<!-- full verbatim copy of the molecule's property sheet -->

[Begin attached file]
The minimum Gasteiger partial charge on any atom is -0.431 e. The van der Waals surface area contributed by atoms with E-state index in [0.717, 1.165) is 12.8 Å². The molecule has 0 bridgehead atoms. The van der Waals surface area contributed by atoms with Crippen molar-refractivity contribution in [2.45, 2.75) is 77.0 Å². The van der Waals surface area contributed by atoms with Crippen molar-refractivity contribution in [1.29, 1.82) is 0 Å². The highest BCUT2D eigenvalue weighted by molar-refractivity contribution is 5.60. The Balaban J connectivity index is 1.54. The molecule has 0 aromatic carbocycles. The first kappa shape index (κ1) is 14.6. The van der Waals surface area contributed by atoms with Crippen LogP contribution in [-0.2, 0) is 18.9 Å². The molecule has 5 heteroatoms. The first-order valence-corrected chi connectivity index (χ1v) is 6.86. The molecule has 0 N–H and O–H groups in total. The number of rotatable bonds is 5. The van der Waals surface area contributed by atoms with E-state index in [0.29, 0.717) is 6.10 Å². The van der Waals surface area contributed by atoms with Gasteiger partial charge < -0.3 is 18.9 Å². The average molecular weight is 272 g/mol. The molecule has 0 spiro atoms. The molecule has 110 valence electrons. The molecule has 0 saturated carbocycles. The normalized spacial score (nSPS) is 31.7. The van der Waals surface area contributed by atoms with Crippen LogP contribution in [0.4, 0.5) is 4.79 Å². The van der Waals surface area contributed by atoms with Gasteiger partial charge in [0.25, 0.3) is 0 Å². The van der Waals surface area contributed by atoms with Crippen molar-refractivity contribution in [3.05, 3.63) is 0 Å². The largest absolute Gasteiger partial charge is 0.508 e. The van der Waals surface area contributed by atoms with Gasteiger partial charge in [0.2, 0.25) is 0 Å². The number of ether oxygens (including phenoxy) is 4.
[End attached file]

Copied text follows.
The minimum Gasteiger partial charge on any atom is -0.431 e. The van der Waals surface area contributed by atoms with E-state index in [0.717, 1.165) is 12.8 Å². The molecule has 0 bridgehead atoms. The van der Waals surface area contributed by atoms with Crippen molar-refractivity contribution in [2.45, 2.75) is 77.0 Å². The van der Waals surface area contributed by atoms with Crippen molar-refractivity contribution in [1.29, 1.82) is 0 Å². The highest BCUT2D eigenvalue weighted by molar-refractivity contribution is 5.60. The Balaban J connectivity index is 1.54. The molecule has 0 aromatic carbocycles. The first kappa shape index (κ1) is 14.6. The van der Waals surface area contributed by atoms with Crippen LogP contribution in [-0.2, 0) is 18.9 Å². The molecule has 5 heteroatoms. The first-order valence-corrected chi connectivity index (χ1v) is 6.86. The molecule has 0 N–H and O–H groups in total. The number of rotatable bonds is 5. The van der Waals surface area contributed by atoms with E-state index in [0.29, 0.717) is 6.10 Å². The van der Waals surface area contributed by atoms with Gasteiger partial charge < -0.3 is 18.9 Å². The average molecular weight is 272 g/mol. The molecule has 0 spiro atoms. The molecule has 110 valence electrons. The molecule has 0 saturated carbocycles. The normalized spacial score (nSPS) is 31.7. The van der Waals surface area contributed by atoms with Crippen LogP contribution in [0.4, 0.5) is 4.79 Å². The van der Waals surface area contributed by atoms with Gasteiger partial charge in [0.25, 0.3) is 0 Å². The van der Waals surface area contributed by atoms with Crippen molar-refractivity contribution in [3.05, 3.63) is 0 Å². The largest absolute Gasteiger partial charge is 0.508 e. The van der Waals surface area contributed by atoms with Gasteiger partial charge in [0.2, 0.25) is 0 Å². The number of ether oxygens (including phenoxy) is 4.